JS: I don’t know. I’ll be honest, at this point I don’t want to live anywhere other than Marquette. I’ve got a young daughter and another one on the way, I love my job at MAPS–I plan to retire there as long as they’ll have me, so I’m planning to stay local. I know at some point, I’ll be term-limited on the Commission but I haven’t planned beyond that.
BC: Let’s talk more generally about Marquette. Do you have concerns that the town could lose its identity, its charm in the years ahead with bigger buildings and more people?
JS: I have heard that concern from some residents but I don’t share that concern. I think some of the improvements we’ve had have really helped. I understand that development along the lakeshore is a big concern–some of the decisions made by prior commissions regarding One Marquette Place, and soon Two Marquette Place, people have trouble with. But that’s not something this Commission had something to vote on or discuss. I think the next opportunity when we’ll have to discuss those concerns is with the potential sale of the Cliffs-Dow property. So those concerns I’m hearing loud and clear. But otherwise I think Marquette has retained its character, and I think in the last five to ten years, we’ve really gained a reputation for being an outdoor mecca that’s giving us credibility in the grant world to get more grants for Lakeshore Bolevard and things that we need. I actually see a lot of positives at this point.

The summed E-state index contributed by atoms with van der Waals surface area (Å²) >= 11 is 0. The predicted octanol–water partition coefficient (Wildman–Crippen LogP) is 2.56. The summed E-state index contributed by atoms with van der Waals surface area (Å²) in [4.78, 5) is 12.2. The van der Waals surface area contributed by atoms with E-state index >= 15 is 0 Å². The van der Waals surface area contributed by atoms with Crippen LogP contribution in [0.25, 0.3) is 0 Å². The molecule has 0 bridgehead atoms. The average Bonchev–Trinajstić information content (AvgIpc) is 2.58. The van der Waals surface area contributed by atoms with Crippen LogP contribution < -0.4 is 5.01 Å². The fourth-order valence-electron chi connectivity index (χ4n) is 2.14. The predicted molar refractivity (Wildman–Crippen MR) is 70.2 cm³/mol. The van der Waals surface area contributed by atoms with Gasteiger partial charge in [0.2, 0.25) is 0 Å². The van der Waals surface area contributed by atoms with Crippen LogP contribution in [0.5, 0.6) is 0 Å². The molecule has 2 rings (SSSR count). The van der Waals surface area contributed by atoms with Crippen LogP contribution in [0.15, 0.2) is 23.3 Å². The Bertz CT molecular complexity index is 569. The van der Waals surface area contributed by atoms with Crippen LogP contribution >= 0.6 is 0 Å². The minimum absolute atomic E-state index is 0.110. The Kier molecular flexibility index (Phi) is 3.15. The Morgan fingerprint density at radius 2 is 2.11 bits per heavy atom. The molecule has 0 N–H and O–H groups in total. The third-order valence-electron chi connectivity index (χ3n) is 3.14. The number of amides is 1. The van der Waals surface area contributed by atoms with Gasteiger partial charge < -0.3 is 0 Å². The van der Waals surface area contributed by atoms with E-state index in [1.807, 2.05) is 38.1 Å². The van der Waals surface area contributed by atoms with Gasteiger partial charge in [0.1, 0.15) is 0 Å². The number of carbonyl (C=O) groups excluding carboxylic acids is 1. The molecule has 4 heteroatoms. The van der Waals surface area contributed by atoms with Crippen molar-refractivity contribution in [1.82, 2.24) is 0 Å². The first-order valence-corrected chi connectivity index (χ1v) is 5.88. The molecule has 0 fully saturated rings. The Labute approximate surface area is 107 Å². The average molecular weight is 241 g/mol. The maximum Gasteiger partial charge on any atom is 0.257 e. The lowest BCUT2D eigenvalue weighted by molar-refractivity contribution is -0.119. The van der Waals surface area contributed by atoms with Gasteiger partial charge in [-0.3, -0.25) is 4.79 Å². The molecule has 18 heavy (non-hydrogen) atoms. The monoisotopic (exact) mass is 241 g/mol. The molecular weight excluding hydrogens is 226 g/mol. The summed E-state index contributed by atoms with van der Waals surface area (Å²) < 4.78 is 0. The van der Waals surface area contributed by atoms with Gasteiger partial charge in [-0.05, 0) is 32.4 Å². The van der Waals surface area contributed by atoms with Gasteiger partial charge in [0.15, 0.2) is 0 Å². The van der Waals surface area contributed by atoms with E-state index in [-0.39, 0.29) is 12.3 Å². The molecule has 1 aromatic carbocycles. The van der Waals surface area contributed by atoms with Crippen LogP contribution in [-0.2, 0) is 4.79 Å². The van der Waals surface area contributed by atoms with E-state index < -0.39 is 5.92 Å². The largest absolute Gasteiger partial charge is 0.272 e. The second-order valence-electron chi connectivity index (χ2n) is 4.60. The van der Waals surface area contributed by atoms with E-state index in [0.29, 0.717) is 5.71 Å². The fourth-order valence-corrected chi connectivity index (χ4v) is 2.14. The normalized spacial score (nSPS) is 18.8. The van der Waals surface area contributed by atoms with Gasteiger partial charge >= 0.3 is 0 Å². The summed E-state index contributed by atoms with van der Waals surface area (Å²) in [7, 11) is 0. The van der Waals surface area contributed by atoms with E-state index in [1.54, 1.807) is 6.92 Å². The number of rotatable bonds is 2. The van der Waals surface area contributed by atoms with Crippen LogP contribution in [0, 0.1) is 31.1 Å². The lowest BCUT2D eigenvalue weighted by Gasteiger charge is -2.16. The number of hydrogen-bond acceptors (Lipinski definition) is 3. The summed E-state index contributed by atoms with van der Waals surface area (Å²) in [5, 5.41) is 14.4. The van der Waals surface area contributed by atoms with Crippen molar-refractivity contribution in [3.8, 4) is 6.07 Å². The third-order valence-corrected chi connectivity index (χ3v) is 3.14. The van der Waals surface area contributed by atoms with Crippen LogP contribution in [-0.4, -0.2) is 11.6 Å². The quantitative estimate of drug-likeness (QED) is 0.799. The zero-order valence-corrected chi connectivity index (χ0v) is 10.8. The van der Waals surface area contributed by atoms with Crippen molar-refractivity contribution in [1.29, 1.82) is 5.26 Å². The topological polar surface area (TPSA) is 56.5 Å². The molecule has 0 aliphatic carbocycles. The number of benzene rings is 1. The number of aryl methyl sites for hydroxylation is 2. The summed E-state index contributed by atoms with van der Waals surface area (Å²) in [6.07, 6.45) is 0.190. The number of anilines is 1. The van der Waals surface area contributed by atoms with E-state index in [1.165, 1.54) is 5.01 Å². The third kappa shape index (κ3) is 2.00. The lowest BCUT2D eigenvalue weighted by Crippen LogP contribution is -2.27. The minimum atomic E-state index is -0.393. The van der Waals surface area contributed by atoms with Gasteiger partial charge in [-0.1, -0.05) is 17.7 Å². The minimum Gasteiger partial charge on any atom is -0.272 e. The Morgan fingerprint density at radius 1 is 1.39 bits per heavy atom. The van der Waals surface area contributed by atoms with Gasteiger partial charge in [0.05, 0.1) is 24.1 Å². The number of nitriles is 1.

BC: Could Marquette become a town of 30-35,000 people, do you think?
JS: I struggle to see how that would work. I guess it’s possible but I don’t think at this point with the housing options that we have that that could happen.
BC: Let’s get back to you personally. What are the most important personal values to you?
JS: Family. Optimism. Helping people.
BC: Do you ever get pessimistic?
JS: Oh sometimes! (she laughs) Who doesn’t?
BC: What makes you happiest? What’s a perfect day for you?
Christmas Eve 2019, waiting for the baby to arrive.
JS: I’d say, seeing my family makes me happiest. And this year, being elected mayor, being in the Christmas parade and being able to ride in the fire truck. And then my daughter and my husband got to join me in lighting the town Christmas tree. I had the biggest smile on my face because I got to see all the smiling faces. Just being out there in a really positive way was really nice.
BC: Is there anything going on in Marquette these days that is discouraging to you? Something that you might be able to help with?
JS: I think homelessness is something that we need to address. I don’t have all the answers but we have a task force starting on that. And some of the opioid addiction issues are really concerning to me.